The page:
The North Country Care Coordination Collaborative (NCCCC) took shape, bringing together several organizations to advance the project, including:
- CVPH and the other North Country hospitals and their provider networks, representing the majority of primary care practices in the region
- Adirondack Health Institute, a convening nonprofit community-based organization committed to supporting population health improvement in the region
- Adirondacks ACO, an accountable care organization contracted with Medicare and seven commercial health insurance plans, including Medicaid managed care organizations
- Northwinds IPA, an association of 14 mental health and addiction providers
- ADK Wellness Connections through UniteUs, which contracts with more than 100 community-based organizations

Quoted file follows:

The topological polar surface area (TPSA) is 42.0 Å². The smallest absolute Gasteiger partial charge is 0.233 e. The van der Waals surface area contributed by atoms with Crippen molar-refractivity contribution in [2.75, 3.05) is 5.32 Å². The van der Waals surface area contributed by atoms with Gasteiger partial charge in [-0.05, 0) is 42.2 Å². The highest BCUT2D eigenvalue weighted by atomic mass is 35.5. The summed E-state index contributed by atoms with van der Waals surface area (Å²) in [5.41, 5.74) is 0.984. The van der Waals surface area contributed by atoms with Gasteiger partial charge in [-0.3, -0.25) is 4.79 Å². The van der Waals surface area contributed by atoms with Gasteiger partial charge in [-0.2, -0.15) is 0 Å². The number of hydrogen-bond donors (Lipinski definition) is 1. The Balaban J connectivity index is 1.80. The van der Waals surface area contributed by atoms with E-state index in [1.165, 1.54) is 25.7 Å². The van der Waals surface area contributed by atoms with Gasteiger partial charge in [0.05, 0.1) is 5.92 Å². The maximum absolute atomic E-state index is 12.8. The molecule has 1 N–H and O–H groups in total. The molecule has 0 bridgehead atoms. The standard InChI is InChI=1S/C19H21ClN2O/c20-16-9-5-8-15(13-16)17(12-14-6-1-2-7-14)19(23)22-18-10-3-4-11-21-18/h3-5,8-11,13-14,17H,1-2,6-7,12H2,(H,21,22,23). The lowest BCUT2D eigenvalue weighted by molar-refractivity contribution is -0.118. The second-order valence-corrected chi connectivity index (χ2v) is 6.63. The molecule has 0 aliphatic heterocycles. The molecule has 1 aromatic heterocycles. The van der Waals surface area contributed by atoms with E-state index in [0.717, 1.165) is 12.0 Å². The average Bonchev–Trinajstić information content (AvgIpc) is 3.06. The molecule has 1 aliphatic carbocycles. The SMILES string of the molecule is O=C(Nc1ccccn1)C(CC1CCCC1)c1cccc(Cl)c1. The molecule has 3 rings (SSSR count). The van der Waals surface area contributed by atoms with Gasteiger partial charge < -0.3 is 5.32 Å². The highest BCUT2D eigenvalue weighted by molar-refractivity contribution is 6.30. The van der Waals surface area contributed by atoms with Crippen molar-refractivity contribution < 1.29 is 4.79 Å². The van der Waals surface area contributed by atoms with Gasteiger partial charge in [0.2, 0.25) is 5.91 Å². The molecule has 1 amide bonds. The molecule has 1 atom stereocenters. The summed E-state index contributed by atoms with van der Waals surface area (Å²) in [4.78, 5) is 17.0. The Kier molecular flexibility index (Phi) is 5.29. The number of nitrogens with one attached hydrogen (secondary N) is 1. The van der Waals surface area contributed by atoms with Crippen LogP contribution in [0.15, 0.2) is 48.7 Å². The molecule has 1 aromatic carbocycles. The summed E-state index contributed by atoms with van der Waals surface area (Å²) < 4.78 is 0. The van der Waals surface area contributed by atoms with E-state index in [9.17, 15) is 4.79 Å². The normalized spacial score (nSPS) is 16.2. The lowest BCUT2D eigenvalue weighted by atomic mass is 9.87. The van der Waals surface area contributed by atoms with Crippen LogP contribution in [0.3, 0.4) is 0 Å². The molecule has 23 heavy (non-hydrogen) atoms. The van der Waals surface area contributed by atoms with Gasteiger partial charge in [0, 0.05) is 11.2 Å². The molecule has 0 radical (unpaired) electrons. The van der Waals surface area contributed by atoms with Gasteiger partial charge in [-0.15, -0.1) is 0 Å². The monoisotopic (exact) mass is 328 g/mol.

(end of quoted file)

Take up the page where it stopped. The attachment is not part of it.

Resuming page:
- Hudson Headwaters Health Network, a multi-site federally qualified health center
- Several community-based, managed care and care management organizations and agencies
NCCCC represents an evolution in care coordination and value-based payment. It serves the medically underserved North Country region, where collaboration among providers is critical to patient care. The organization strives to ensure that high-risk residents of the region, when transitioning from hospital to community-based care, are offered the support of a care coordinator to promote their health and well-being, improving the rate of positive outcomes.
Their decision to call on Hixny as the information partner for all of their collaborators, and the source of a technology-based solution to a major barrier to care, created a first-of-its-kind relationship in New York. As such, it’s a model for other organizations to follow in the state and well beyond its borders.